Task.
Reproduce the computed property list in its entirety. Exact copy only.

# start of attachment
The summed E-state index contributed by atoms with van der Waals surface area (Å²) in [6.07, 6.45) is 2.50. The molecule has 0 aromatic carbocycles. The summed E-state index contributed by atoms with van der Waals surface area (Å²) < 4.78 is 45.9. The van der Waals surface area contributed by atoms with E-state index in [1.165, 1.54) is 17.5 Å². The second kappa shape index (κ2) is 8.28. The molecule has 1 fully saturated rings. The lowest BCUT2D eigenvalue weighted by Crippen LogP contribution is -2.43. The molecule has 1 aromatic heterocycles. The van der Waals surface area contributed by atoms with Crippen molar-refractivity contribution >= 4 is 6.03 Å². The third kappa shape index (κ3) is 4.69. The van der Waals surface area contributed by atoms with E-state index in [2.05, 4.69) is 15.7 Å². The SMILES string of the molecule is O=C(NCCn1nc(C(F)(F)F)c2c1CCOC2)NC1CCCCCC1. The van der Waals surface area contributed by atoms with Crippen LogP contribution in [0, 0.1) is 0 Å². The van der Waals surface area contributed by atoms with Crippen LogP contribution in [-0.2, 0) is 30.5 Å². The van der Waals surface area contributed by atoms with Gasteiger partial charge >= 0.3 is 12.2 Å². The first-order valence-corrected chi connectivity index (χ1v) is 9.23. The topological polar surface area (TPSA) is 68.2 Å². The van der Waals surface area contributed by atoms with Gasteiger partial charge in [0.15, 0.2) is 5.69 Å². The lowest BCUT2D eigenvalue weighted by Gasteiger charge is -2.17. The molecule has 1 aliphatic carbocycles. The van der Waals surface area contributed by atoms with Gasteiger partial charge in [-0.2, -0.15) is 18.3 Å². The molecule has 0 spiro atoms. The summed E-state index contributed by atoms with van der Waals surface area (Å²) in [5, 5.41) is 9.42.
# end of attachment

The summed E-state index contributed by atoms with van der Waals surface area (Å²) in [6.07, 6.45) is 2.50. The molecule has 0 aromatic carbocycles. The summed E-state index contributed by atoms with van der Waals surface area (Å²) < 4.78 is 45.9. The van der Waals surface area contributed by atoms with E-state index in [1.165, 1.54) is 17.5 Å². The second kappa shape index (κ2) is 8.28. The molecule has 1 fully saturated rings. The lowest BCUT2D eigenvalue weighted by Crippen LogP contribution is -2.43. The molecule has 1 aromatic heterocycles. The van der Waals surface area contributed by atoms with Crippen molar-refractivity contribution >= 4 is 6.03 Å². The third kappa shape index (κ3) is 4.69. The van der Waals surface area contributed by atoms with E-state index in [2.05, 4.69) is 15.7 Å². The SMILES string of the molecule is O=C(NCCn1nc(C(F)(F)F)c2c1CCOC2)NC1CCCCCC1. The van der Waals surface area contributed by atoms with Crippen LogP contribution in [0, 0.1) is 0 Å². The van der Waals surface area contributed by atoms with Crippen LogP contribution in [-0.2, 0) is 30.5 Å². The van der Waals surface area contributed by atoms with Gasteiger partial charge >= 0.3 is 12.2 Å². The first-order valence-corrected chi connectivity index (χ1v) is 9.23. The topological polar surface area (TPSA) is 68.2 Å². The van der Waals surface area contributed by atoms with Gasteiger partial charge in [0.15, 0.2) is 5.69 Å². The lowest BCUT2D eigenvalue weighted by Gasteiger charge is -2.17. The molecule has 1 aliphatic carbocycles. The van der Waals surface area contributed by atoms with Gasteiger partial charge in [-0.2, -0.15) is 18.3 Å². The molecule has 0 spiro atoms. The summed E-state index contributed by atoms with van der Waals surface area (Å²) in [5, 5.41) is 9.42.